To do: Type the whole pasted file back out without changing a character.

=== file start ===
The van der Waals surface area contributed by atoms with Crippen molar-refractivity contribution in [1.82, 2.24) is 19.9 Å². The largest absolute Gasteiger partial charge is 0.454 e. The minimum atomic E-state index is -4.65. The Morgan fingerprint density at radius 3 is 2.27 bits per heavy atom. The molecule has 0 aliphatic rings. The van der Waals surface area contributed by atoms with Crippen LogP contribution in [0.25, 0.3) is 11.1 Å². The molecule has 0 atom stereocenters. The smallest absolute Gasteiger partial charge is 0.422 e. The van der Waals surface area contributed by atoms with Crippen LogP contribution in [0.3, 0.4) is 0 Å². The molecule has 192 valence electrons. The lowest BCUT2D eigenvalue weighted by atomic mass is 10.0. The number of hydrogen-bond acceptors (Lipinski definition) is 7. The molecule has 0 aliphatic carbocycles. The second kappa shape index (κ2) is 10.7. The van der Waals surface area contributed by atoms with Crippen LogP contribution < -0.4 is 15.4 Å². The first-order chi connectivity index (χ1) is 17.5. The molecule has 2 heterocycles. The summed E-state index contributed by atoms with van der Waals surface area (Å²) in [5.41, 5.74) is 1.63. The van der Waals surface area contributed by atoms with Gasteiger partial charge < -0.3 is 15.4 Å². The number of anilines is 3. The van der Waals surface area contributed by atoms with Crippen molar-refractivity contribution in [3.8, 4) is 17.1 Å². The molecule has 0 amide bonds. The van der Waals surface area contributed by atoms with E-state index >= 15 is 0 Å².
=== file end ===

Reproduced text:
The van der Waals surface area contributed by atoms with Crippen molar-refractivity contribution in [1.82, 2.24) is 19.9 Å². The largest absolute Gasteiger partial charge is 0.454 e. The minimum atomic E-state index is -4.65. The Morgan fingerprint density at radius 3 is 2.27 bits per heavy atom. The molecule has 0 aliphatic rings. The van der Waals surface area contributed by atoms with Crippen LogP contribution in [0.25, 0.3) is 11.1 Å². The molecule has 0 atom stereocenters. The smallest absolute Gasteiger partial charge is 0.422 e. The van der Waals surface area contributed by atoms with Crippen LogP contribution in [0.3, 0.4) is 0 Å². The molecule has 192 valence electrons. The lowest BCUT2D eigenvalue weighted by atomic mass is 10.0. The number of hydrogen-bond acceptors (Lipinski definition) is 7. The molecule has 0 aliphatic carbocycles. The second kappa shape index (κ2) is 10.7. The van der Waals surface area contributed by atoms with Crippen LogP contribution < -0.4 is 15.4 Å². The first-order chi connectivity index (χ1) is 17.5. The molecule has 2 heterocycles. The summed E-state index contributed by atoms with van der Waals surface area (Å²) in [5.41, 5.74) is 1.63. The van der Waals surface area contributed by atoms with Gasteiger partial charge < -0.3 is 15.4 Å². The number of anilines is 3. The van der Waals surface area contributed by atoms with Crippen molar-refractivity contribution in [3.8, 4) is 17.1 Å². The molecule has 0 amide bonds. The van der Waals surface area contributed by atoms with E-state index >= 15 is 0 Å².